It’s been blasted by the likes of Sen. Harry Reid, the majority leader of the U.S. Senate, to Sen. John McCain, the Republican nominee for president in 2008. They’ve been called “hobbits,” “foolish,” “deceiving, even bizarre” and un-American. Call them all of the names that you want but the reality is clear—the Tea Party is firmly in control of the debt ceiling debate. Using their numbers and influence in Congress to stop any kind of compromise on tax increases and challenging the very notion that the country will collapse without an increase in the debt limit by next week, the Tea Party has dictated the rules of this game. It could be argued that the Tea Party’s influence has reached all the way up to the commander in chief as President Barack Obama, even while insisting that new revenues must be generated in a balanced approach to reduce the deficit, was ready to inflict deep spending cuts on liberal sacred cow entitlement programs like Medicare and Social Security. As the country creeps closer to the August 2nd deadline to raise the debt ceiling without going into default and Tea Party members of Congress dig in their heels to resist any kind of compromise on their belief of a smaller government, the cries for compromise and negotiation are increasing. Tea Party members seem immune to the demands, unconcerned with the political implications of a possible government shutdown and default, determined to follow through on what they see as a mandate from the 2010 election to stop runaway spending and radically reduce the role of government in modern America.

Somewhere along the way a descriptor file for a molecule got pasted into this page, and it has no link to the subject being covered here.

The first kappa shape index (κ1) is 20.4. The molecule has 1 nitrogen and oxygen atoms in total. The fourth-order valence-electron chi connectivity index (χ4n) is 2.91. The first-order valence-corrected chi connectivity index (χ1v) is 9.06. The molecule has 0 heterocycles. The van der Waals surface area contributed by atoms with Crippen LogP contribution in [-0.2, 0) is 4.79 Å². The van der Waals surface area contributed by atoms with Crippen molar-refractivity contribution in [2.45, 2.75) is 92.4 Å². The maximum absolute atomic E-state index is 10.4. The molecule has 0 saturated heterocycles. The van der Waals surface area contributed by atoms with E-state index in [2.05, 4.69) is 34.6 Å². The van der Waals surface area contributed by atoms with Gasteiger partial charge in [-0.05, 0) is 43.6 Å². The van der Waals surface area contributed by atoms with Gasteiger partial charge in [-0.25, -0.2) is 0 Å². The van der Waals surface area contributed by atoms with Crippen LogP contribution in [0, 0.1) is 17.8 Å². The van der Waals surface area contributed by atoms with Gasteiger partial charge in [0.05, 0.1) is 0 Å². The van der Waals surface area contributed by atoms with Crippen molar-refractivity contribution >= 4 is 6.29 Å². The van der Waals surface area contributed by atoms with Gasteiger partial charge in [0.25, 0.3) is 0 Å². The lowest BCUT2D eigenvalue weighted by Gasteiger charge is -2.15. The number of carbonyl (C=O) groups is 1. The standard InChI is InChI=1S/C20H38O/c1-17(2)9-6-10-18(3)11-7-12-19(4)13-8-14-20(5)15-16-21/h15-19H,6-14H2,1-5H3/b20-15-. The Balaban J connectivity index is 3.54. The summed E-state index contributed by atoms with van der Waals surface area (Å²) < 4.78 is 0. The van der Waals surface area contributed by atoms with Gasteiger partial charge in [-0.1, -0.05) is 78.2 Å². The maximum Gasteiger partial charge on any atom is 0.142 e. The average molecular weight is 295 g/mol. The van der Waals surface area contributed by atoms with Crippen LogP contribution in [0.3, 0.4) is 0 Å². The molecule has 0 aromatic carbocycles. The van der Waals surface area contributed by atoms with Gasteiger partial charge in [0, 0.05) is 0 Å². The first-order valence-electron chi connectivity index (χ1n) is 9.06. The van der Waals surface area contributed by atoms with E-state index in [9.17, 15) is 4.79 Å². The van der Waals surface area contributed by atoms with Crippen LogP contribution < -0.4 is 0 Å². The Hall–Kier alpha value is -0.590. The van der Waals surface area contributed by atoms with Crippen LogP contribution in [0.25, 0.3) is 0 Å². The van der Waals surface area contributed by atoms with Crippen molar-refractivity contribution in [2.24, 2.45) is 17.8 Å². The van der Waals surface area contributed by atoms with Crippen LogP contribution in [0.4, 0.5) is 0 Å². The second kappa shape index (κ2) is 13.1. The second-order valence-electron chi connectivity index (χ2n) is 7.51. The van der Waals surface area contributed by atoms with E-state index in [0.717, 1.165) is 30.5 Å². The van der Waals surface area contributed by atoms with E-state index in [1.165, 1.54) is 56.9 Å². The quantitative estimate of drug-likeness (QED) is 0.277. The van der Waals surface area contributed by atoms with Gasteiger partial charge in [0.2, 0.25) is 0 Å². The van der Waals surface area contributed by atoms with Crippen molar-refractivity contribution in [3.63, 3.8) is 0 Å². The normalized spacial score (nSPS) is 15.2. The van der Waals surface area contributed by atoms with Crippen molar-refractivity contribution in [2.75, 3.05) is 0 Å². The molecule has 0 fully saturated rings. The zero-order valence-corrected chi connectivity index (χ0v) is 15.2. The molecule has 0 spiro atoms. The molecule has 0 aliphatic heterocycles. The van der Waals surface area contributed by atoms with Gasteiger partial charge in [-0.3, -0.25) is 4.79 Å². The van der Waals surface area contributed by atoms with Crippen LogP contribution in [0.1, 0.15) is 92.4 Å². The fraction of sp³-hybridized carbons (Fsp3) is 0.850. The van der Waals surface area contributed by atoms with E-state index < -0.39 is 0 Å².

Applaud or curse the Tea Party, their influence and power is undeniable. Being blasted by Senate leadership on both sides of the aisle is just further proof that the Tea Party is now driving the national debate over the debt ceiling, deficit reduction and the size of the government. Will the Tea Party ultimately be a positive or negative force?
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